By a similar proof method to case 1, there exist consequences {\overline{x}}_{n}^{k} and {N}_{2},{N}_{2}(n)\in \mathcal{N} such that
which contradicts that {x}_{0} is a weakly efficient solution of the problem (USVVEP). Thus (5) holds, and the proof is complete. □
Remark 4.1 In Theorem 4.1, we cannot use v\in intC instead of v\in \partial C. Since ({x}_{0},{y}_{0}) is a weakly efficient solution of the problem (USVVEP),
It follows from (u,v)\in T(epi({F}_{{x}_{0}}),({x}_{0},{y}_{0})), and {y}_{0}=0 that there exist sequences \{{\lambda}_{n}\} with {\lambda}_{n}\to +\mathrm{\infty} and ({x}_{n},{y}_{n})\in epi({F}_{{x}_{0}}) with ({x}_{n},{y}_{n})\to ({x}_{0},0) such that
So, it follows from v\in intC that there exists N\in \mathcal{N} such that
which implies
Since ({x}_{n},{y}_{n})\in epi({F}_{{x}_{0}}), there exists {\overline{y}}_{n}\in {F}_{{x}_{0}}({x}_{n}) such that {y}_{n}\in \{{\overline{y}}_{n}\}+C. Then, combined with (14), we have
Therefore
which contradicts (13).
Next, we give an example to illustrate Theorem 4.1.
Example 4.1 Let F(x)=\{({y}_{1},{y}_{2})\in {R}^{2}{y}_{1}\in R,{y}_{2}\ge {x}^{2}\}, \mathrm{\forall}x\in {R}_{+}, ({x}_{0},{y}_{0})=(0,(0,0)), and C={R}_{+}^{2}. Then T(epi(F),({x}_{0},{y}_{0}))=\{(u,({v}_{1},{v}_{2}))\in R\times {R}^{2}x\in {R}_{+},{v}_{1}\in R,{v}_{2}\ge 0\}. Take (u,v)=(1,(1,0)). Then
Therefore, for any x\in R, we have
And then, for any x\in R, we have
which shows that Theorem 4.1 holds.
Theorem 4.2 Let (u,v)\in T(epi{F}_{{x}_{0}}({x}_{0},{y}_{0})) with v\in C and E\subset X be convex. If {F}_{{x}_{0}} is Cconvex on E, and for all x\in E,
then {x}_{0} is a weakly efficient solution of the problem (USVVEP).
Proof It follows from Proposition 3.3 that
Then, from (15), we have
So {x}_{0} is a weakly efficient solution of (USVVEP), and the proof is complete. □
Theorem 4.3 Let (u,v,w)\in T(epi({F}_{{x}_{0}},G),{x}_{0},{y}_{0},{z}_{0}) with v\in \partial C and w\in D. If {x}_{0} is a weakly efficient solution of (CSVVEP), then for any {z}_{0}\in G({x}_{0})\cap (D),
for all x\in \mathrm{\Omega}:=dom[{D}^{\u2033}{({F}_{{x}_{0}},G)}_{+}({x}_{0},{y}_{0},{z}_{0},u,v,w+{z}_{0})].
Proof To prove the result by contradiction, suppose that there exists an x\in \mathrm{\Omega} such that (16) does not hold, that is, there exists a (y,z)\in Y\times Z such that
and
Then, by the definition of secondorder composed contingent epiderivatives, there exist sequences {\lambda}_{n}\to +\mathrm{\infty} and ({u}_{n},{v}_{n},{w}_{n})\in T(epi({F}_{{x}_{0}},G),({x}_{0},{y}_{0},{z}_{0})) such that ({u}_{n},{v}_{n},{w}_{n})\to (u,v,w+{z}_{0}) and
It follows from (17) that there exist \mu >0, \nu \in R, c\in intC, and d\in intD such that
Let us consider two possible cases for ν.
Case 1: If \nu \le 0, then, from (19), v\in C, and w,{z}_{0}\in D, we have y\in intC and z\in intD. Thus, by (18), there exists {N}_{1}\in \mathcal{N} such that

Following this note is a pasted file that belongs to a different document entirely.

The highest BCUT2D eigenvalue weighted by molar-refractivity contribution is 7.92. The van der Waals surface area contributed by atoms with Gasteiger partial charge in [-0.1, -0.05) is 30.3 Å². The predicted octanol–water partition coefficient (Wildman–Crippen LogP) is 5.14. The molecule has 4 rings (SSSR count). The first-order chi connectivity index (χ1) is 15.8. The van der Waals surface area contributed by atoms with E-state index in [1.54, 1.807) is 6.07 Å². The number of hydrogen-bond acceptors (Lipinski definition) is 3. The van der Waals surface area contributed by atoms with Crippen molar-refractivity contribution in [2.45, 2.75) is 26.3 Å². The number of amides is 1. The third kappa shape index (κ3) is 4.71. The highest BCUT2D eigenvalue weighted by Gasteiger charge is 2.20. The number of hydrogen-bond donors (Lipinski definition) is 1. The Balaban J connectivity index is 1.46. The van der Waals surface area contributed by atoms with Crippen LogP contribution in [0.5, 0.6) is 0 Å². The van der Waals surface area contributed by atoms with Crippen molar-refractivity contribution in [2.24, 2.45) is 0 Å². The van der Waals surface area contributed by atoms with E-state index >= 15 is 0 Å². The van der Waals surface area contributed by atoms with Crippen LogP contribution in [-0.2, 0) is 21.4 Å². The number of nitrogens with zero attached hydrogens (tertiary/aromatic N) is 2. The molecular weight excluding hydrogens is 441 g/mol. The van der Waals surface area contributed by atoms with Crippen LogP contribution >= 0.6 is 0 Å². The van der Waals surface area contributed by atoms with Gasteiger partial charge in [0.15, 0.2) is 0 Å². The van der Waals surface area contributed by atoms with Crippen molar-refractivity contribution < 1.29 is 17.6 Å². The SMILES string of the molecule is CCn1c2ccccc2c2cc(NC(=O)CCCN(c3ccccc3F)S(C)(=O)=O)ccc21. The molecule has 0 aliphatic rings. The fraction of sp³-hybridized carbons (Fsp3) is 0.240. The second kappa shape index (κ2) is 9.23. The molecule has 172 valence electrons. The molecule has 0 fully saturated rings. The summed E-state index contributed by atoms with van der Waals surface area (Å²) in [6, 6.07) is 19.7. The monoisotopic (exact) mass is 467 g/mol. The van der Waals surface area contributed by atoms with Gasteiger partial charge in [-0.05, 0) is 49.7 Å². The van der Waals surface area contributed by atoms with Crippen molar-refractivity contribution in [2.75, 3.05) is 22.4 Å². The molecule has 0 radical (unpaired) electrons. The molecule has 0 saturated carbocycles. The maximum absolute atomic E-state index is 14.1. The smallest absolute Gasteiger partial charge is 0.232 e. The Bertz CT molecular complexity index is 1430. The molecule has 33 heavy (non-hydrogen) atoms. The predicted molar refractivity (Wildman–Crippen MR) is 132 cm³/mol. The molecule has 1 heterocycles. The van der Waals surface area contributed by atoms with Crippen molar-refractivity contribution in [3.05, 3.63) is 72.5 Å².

Thus, it follows from v\in C and w\in D that
Since ({u}_{n},{v}_{n},{w}_{n})\in T(epi({F}_{{x}_{0}},G),({x}_{0},{y}_{0},{z}_{0})), for every n\in \mathcal{N}, there exist a sequence \{{\lambda}_{n}^{k}\} with {\lambda}_{n}^{k}\to +\mathrm{\infty} as k\to +\mathrm{\infty} and a sequence ({x}_{n}^{k},{y}_{n}^{k},{z}_{n}^{k})\in epi({F}_{{x}_{0}},G), such that ({x}_{n}^{k},{y}_{n}^{k},{z}_{n}^{k})\to ({x}_{0},{y}_{0},{z}_{0}) and
It follows from (20) and (21) that there exists {N}_{1}(n)\in \mathcal{N} such that
which implies
Since ({x}_{n}^{k},{y}_{n}^{k},{z}_{n}^{k})\in epi({F}_{{x}_{0}},G), there exist {\overline{y}}_{n}^{k}\in {F}_{{x}_{0}}({x}_{n}^{k}), {\overline{z}}_{n}^{k}\in G({x}_{n}^{k}), c\in C and d\in D such that {y}_{n}^{k}={\overline{y}}_{n}^{k}+c and {z}_{n}^{k}={\overline{z}}_{n}^{k}+d. Then, by (22) and {y}_{0}=0, we have
So
which contradicts that {x}_{0} is a weakly efficient solution of (CSVVEP).
Case 2: If \nu >0, then, from (19), we get y=\mu \nu (\frac{1}{\nu}c+v) and z=\mu \nu (\frac{1}{\nu}d+(w+{z}_{0})). So it follows from c\in intC and d\in intD that
Then, by Lemma 4.1 and (23), we get y\in IT(intC,v) and z=IT(intD,w+{z}_{0}). Therefore, there exists \delta >0 such that
For this δ, it follows from (18) that there exists {N}_{2}\in \mathcal{N} such that
Then, by (24) and (25), we have
Thus, from v\in C, w,{z}_{0}\in D, and \delta {\lambda}_{n}>1, \mathrm{\forall}n>{N}_{2}, we have
By a similar proof method to case 1, there exists {N}_{2}(n)\in \mathcal{N} such that
which contradicts that {x}_{0} is a weakly efficient solution of (CSVVEP). Thus (16) holds and the proof is complete. □
Theorem 4.4 Let (u,v,w)\in T(epi({F}_{{x}_{0}},G),{x}_{0},{y}_{0},{z}_{0}) with v\in \partial C and w\in D. If {x}_{0} is a weakly efficient solution of (CSVVEP), then for any {z}_{0}\in G({x}_{0})\cap (D),
for all x\in \mathrm{\Omega}:=dom[{D}^{\u2033}{({F}_{{x}_{0}},G)}_{+}({x}_{0},{y}_{0},{z}_{0},u,v,w+{z}_{0})].
Proof To prove the result by contradiction, suppose that there exists an x\in \mathrm{\Omega} such that (26) does not hold, that is, there exists (y,z)\in Y\times Z such that
Then, by the definition of secondorder composed contingent epiderivatives, there exist sequences {\lambda}_{n}\to +\mathrm{\infty} and ({u}_{n},{v}_{n},{w}_{n})\in T(epi({F}_{{x}_{0}},G),({x}_{0},{y}_{0},{z}_{0})) such that ({u}_{n},{v}_{n},{w}_{n})\to (u,v,w+{z}_{0}) and